Last Updated: Thursday, 20 April 2017 Published: Tuesday, 18 April 2017 Print Email

From the Directors

Welcome to the new PSC Science Highlights! This first issue of our new format highlights a number of success stories in our ongoing mission to enable and support computationally dependent research in traditional and emerging fields, including the life sciences, public health, networking; to educate the next generation of researchers in using high-performance computing and big data systems (HPC); and to architect and deploy novel HPC systems.

 

The last year saw major developments in our HPC systems, furthering our efforts to better serve existing and new HPC users.The NSF-funded Phase-2 completion build of our Bridges system, accomplished on time and within budget, gives the heterogeneous, uniquely flexible Bridges increased speed, memory and storage. Quite independently, D.E. Shaw Research (DESRES) replaced its Anton 1 machine at PSC by an Anton 2, which supports much longer simulation times of much larger molecules. The only such machine available for open research, its operational funding comes from the NIH.

Our featured article is an artificial intelligence (AI) story made possible by Bridges: For the first time, an AI program has beaten the world’s best humans at an “incomplete information” game: in this case, “heads-up, no-limit Texas hold’em” poker. Libratus, a creation of researchers at the Carnegie Mellon School of Computer Science, used roughly 80 percent of Bridges’ powerful capacity to decisively defeat four of the world’s best specialists in this form of poker. The victory carries major relevance to optimizing solutions to important, real-world problems such as cybersecurity, antiterror operations, business negotiations and even medicine.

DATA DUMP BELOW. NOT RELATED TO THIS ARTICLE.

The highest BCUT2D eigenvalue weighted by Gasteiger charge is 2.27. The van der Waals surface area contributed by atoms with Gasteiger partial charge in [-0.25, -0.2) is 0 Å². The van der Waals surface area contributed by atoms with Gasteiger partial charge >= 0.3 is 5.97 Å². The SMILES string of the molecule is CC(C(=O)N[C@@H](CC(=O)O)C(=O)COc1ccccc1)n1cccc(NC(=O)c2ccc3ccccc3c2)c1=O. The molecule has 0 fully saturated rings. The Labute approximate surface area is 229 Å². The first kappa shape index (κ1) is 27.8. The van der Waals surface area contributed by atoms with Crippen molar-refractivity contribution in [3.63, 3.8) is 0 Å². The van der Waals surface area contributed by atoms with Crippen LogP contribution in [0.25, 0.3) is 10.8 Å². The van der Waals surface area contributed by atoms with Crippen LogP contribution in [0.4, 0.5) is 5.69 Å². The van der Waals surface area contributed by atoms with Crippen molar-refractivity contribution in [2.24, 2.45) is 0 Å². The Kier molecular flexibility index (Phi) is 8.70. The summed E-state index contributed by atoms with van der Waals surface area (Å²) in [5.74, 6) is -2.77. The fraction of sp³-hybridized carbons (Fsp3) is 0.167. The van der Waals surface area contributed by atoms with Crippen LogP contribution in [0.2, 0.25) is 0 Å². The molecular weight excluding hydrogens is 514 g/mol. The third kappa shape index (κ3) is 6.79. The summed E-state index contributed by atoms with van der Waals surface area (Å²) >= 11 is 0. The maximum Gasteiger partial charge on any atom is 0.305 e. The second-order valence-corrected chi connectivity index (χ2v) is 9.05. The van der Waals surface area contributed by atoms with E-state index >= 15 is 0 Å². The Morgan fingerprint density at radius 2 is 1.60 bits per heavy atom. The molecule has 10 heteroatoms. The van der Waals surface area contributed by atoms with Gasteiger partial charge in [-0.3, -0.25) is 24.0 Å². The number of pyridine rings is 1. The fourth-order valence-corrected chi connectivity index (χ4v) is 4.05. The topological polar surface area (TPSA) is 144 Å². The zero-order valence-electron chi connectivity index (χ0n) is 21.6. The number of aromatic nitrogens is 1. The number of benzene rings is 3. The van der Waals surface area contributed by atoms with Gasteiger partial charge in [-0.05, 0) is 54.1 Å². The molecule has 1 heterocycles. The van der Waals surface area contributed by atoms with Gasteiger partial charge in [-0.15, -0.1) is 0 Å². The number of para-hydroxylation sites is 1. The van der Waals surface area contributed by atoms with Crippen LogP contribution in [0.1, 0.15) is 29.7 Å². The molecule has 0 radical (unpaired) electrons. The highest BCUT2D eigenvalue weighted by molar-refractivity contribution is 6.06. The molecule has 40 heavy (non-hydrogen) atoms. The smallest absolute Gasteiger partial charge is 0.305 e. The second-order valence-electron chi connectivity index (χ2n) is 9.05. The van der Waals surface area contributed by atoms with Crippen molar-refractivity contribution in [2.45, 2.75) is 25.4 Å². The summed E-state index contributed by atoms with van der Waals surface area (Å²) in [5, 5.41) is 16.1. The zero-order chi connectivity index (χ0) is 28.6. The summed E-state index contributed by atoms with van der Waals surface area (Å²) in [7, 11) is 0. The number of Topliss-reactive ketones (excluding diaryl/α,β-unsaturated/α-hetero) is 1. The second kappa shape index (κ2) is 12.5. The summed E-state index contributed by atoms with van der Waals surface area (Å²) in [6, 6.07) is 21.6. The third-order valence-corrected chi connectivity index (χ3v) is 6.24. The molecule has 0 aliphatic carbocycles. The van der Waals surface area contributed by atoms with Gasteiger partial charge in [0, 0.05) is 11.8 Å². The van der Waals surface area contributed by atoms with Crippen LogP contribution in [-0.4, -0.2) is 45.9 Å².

We also report on the use of Bridges in a study of the factors that affect feasibility of electric power storage for commercial users.

In addition to providing details on Anton-2, we describe a study performed on the earlier Anton system exploring the dependence of protein molecule functionality on their proper folding. The potential application range of this work includes cancer and degenerative brain diseases.

Our News Brief sectioncovers additional achievements by our Biomedical Applications Group, our STEM education efforts, research by our Network Applications Group. An important collaboration with the popular Galaxy framework and scientific gateway at Penn State is making Bridges available to genomics researchers and other scientists using Galaxy.

As always, we would like to acknowledge all our funders, especially the NSF, the NIH and the Commonwealth of Pennsylvania. We’d also like to thank our staff for the superlative work that made all these successes happen.